The Strategy criteria looks at how organisational goals, strategic priorities and workplace needs are being addressed through coaching. Examples could include, but not be limited to:
Coaching aligns with organisational mission, vision, core values or behaviours
Coaching can be mapped clearly to current organisational goals/objectives
Coaching is supported by dedicated allocation of human and/or financial resources
Coaching has proven to be adaptable/has evolved to serve fast-emerging employee/organisational needs
Coaching has become a fundamental element to the organisation’s team-building processes
Here are some key things to think about when examining the strategy of your coaching programme:
Do all employees in the organisation have equal opportunity to receive coaching from a professional coach practitioner?
To whom is coaching offered? Entry-level employees Mid-level employees Senior-level employees High potentials All age groups Remote/virtual employees
Which of the following factors most impacted the organisation’s decision to offer coaching? Improve communication skills Improve decision-making Improve teamwork Increase employee engagement Increase productivity Leadership development strategy
If the organisation uses internal coach practitioners, what is the average percentage of weekly time that they spend on coaching?
If the organisation uses managers/leaders using coaching skills, what is the average percentage of weekly time that they spend using coaching knowledge, skills and approaches with their subordinates?
Sustainability refers to how coaching is embedded into the fabric of the organisation, as well as examples of any plans to develop/expand coaching further. Budgeting for coaching in your organisation is key to making your programme sustainable and creating a true coaching culture.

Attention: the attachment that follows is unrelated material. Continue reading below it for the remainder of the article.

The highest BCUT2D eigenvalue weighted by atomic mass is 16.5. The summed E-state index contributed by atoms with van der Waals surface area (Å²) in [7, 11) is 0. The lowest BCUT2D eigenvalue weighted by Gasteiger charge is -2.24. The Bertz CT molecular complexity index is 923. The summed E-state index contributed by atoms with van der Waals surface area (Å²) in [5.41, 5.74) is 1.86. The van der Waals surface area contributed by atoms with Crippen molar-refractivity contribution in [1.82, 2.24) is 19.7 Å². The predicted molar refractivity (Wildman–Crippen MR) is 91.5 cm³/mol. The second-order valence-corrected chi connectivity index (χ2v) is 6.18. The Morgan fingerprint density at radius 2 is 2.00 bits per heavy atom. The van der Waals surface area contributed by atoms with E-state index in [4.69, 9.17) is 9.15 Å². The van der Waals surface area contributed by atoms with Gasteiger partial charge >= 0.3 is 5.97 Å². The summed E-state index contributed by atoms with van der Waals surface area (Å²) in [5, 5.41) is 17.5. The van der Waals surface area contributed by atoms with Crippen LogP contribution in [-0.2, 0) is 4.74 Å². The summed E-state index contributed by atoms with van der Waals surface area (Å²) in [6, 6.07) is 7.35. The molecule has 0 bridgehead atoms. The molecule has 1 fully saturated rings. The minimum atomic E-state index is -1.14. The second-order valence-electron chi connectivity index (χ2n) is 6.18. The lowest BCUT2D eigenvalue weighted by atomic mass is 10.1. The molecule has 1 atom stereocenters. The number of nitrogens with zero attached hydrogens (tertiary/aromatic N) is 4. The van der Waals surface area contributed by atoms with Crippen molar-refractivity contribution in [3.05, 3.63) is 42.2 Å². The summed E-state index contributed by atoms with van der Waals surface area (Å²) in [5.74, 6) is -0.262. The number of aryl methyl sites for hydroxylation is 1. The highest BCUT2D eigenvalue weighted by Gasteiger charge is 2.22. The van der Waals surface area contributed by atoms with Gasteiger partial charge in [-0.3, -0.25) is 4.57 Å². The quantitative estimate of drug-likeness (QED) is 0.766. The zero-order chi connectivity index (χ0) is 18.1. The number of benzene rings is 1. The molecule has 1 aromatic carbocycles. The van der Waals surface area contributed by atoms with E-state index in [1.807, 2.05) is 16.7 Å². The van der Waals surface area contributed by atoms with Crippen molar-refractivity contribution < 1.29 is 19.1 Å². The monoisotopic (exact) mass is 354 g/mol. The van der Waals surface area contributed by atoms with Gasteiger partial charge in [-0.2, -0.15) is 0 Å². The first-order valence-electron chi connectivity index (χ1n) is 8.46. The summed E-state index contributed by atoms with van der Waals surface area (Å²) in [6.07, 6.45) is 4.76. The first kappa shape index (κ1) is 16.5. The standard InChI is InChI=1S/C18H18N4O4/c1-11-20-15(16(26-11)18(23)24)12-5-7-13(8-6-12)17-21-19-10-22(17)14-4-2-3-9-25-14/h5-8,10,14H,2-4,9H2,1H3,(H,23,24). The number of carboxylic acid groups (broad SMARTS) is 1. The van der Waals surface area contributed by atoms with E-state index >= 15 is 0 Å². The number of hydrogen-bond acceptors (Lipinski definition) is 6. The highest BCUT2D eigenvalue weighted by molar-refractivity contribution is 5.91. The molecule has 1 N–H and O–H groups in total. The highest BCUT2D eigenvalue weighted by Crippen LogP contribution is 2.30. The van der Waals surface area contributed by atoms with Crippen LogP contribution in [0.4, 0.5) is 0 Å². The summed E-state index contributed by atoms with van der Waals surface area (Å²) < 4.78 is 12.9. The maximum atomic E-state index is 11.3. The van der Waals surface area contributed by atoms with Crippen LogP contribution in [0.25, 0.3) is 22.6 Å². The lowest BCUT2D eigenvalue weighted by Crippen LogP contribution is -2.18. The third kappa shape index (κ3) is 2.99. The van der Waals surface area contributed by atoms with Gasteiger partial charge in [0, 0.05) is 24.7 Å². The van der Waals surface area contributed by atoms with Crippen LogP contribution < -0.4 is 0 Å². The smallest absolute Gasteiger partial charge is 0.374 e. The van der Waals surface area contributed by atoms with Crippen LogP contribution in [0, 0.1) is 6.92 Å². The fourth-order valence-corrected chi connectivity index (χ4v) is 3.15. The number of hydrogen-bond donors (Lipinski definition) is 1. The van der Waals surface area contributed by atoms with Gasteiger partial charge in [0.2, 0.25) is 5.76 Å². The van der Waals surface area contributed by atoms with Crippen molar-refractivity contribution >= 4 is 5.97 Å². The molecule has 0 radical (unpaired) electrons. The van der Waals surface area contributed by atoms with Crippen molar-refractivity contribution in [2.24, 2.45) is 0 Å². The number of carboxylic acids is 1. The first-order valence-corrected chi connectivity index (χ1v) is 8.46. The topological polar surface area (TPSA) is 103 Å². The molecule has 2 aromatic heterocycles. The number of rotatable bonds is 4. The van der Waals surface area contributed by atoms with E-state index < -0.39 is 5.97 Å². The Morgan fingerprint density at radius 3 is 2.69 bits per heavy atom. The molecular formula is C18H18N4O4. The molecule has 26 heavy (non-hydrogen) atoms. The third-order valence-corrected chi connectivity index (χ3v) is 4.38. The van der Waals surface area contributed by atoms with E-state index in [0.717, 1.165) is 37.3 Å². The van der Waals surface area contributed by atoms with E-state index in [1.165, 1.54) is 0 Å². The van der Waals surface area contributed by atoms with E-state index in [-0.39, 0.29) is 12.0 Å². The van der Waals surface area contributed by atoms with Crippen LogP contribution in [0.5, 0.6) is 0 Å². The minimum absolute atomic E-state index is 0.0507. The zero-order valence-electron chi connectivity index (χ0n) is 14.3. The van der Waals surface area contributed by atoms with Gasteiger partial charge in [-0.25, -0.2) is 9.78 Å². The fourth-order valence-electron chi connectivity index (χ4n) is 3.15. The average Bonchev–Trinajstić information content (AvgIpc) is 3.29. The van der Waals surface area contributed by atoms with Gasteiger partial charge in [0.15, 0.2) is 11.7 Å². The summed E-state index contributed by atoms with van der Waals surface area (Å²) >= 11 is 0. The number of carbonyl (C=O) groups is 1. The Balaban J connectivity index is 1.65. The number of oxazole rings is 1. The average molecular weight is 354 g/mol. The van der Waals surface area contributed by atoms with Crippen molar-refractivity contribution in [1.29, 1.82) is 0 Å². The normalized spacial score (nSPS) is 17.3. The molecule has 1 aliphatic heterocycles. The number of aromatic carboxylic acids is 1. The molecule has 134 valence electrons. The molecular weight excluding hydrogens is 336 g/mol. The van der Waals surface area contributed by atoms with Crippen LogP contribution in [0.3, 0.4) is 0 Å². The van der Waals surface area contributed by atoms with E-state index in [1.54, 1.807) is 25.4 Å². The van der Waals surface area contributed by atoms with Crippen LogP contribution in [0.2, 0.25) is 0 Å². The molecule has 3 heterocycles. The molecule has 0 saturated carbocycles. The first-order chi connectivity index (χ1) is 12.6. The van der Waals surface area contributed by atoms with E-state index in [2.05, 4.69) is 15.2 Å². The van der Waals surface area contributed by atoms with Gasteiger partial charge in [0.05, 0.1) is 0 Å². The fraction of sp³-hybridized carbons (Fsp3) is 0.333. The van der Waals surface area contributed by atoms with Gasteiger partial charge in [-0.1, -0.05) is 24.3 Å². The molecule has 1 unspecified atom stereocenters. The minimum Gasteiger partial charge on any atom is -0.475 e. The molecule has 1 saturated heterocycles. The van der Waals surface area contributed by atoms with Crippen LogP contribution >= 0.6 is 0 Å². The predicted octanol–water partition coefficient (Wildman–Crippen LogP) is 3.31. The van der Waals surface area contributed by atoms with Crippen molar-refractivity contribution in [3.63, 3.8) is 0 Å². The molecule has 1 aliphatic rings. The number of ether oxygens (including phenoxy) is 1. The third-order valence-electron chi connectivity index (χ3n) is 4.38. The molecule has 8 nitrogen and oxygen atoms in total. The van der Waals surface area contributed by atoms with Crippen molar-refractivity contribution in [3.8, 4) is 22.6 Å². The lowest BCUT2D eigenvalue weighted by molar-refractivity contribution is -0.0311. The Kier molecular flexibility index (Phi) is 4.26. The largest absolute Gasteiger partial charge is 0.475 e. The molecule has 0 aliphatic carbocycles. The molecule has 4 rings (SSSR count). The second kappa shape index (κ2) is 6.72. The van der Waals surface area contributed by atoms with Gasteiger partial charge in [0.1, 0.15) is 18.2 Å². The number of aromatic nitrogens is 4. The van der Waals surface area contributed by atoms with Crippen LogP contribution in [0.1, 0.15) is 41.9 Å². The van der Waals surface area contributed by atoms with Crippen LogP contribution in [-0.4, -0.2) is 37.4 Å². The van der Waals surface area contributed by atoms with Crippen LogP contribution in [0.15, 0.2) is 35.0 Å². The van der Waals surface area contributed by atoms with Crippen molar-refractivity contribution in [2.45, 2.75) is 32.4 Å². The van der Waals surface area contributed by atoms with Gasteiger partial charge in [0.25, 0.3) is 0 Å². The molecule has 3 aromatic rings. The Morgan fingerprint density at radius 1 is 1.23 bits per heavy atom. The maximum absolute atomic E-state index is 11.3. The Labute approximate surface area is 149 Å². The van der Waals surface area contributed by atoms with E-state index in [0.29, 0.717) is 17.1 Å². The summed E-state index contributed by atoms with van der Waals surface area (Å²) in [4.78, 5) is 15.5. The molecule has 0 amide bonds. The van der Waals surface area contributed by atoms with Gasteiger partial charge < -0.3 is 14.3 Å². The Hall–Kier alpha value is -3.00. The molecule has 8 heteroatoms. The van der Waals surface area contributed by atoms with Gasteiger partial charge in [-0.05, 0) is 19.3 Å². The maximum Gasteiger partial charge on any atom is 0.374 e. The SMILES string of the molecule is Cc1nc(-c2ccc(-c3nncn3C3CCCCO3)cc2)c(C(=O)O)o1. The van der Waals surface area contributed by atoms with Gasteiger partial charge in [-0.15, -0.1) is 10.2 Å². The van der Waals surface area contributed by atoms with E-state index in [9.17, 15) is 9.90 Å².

Examples could include, but not be limited to:
Organisation has coaching champions/advocates in senior leadership position who can communicate the coaching strategy effectively
Coaching has become positioned as a preferred solution when compared to other modalities
Coaching is used as modality in forward-thinking areas (e.g., talent management, succession planning, employee development)
Coaching shows long-term resilience in organisational infrastructure/operating budget
Organisational leadership styles have changed positively resulting from the coaching
Some of the items contained within these criteria can provide great input to the development of your coaching culture strategy and its associated measurement system. In addition, the Human Capital Institute (HCI) has developed the following index of talent and organisational outcomes that may be useful to you.
Investments in training
Diversity and inclusion
Quality of hire
Leadership bench strength
Large-scale strategic change
In HCI’s Building a Coaching Culture for Change Management research with ICF, the above index was used to evaluate the relative strength and weakness of respondents’ organisations. Based on this evaluation, 31% of those organisations surveyed were considered high-performing organisations (HPOs). According to the research findings, organisations with a strong coaching culture were more than twice as likely to be high-performing organisations. How could you use this index to help inform how you embed coaching within your organisation?
I hope these criteria are valuable as you continue to build your organisation’s coaching culture strategy. Next, I will share examples from case studies of organisations who have put many of the things I have outlined in this series into practice. I want to help you bring coaching into your organisation in a way that truly makes a positive difference and is done by developing a strategy that is just right for you, your people and your organisation. Sign up to get this entire series directly to your inbox.
Tracy Sinclair has more than 20 years' experience in leadership development, and she currently works with managers and leaders to develop their coaching capability as a core leadership competence. Tracy also specialises in working with a wide range of organisations to support the development of coaching cultures.
A Professional Certified Coach (PCC), Tracy is dedicated to the development of the coaching profession and the coaching community. She works as an international Corporate Executive and Board Level Coach, and she has served on the International Coach Federation Global Board of Directors since 2016, in a variety of positions including Treasurer, Global Chair and currently as Immediate Past Chair.